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Rapid UI development with Flutter for Windows

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Rapid UI development with Flutter for Windows


There’s a lot to be said for tools that make it easy to target multiple platforms from a single codebase, reducing the load on developers and increasing the reach of your applications. Microsoft’s Xamarin is an excellent example of this, extending .NET to iOS and Android. But what of the other direction, where an established mobile development tool adds Windows as a new platform?

It doesn’t happen often, but surprisingly Google’s Flutter mobile development environment is adding a new build target in Windows, alongside its existing support for Android, iOS, macOS, Linux, and the web. With the latest development releases, you can now build Flutter apps for Win32, using the same controls and design tools to deliver desktop code at the same time as you build mobile apps.

Targeting Windows makes sense for Google, as the release blog post notes more than half of Flutter developers use Windows development tools. Flutter’s UI-tooling is native code and as it works with standard Windows API calls, you can use it with new or existing code.

Using Flutter on Windows

Flutter is built around the latest version of Google’s Dart language. It’s a C-like language with a structure reminiscent of both JavaScript and C#. If you’re coming to it from a .NET background there isn’t too much new to learn; the language constructs will be familiar. A low barrier to entry is a good thing, as you should be ready to start coding very quickly.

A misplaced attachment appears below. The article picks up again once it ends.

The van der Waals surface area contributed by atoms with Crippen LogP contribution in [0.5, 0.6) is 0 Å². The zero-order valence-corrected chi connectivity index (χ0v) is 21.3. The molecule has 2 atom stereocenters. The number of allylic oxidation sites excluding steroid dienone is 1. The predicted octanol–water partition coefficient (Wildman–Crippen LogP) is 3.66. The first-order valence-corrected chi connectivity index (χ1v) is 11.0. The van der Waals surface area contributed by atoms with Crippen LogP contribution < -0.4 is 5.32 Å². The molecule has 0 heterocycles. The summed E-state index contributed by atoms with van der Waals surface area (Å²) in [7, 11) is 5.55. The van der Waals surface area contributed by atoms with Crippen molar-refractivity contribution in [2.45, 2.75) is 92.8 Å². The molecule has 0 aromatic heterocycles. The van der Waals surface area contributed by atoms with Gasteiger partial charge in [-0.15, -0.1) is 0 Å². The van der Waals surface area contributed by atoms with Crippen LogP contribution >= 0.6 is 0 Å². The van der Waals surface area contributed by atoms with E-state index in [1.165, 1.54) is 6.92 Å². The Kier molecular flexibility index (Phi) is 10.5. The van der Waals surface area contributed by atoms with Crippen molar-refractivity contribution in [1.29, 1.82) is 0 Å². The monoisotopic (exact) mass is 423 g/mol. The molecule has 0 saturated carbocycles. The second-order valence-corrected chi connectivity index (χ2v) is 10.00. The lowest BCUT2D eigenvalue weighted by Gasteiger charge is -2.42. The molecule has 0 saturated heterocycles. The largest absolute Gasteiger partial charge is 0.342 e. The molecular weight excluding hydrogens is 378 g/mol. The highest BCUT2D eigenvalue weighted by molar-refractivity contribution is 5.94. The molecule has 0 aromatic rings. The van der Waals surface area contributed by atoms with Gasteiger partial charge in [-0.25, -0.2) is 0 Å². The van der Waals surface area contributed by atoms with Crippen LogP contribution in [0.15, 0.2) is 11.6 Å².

Flutter’s Windows support is experimental, so you have to make some changes to a standard installation from the command line. First switch to the dev channel and then upgrade to ensure you’re running the latest dev channel build. Finally, use the command line Flutter tools to enable Windows desktop support. Once that’s done, restart any open editors. You can check that Windows support is enabled by checking for connected devices; Windows will show up here. It’s a good idea to run the Flutter doctor utility to check that all the appropriate dependencies are installed, as this will install any missing features as necessary.

Unlike the mobile device versions of Flutter, the desktop version needs Visual Studio 2019, with its C++ desktop development tools. You can still work in Visual Studio Code if you’ve got any existing mobile Flutter apps that you want to bring to the desktop, but desktop Flutter needs to use the Windows C++ compiler to create Windows apps with all the required supporting libraries.

Copyright © 2020 IDG Communications, Inc.



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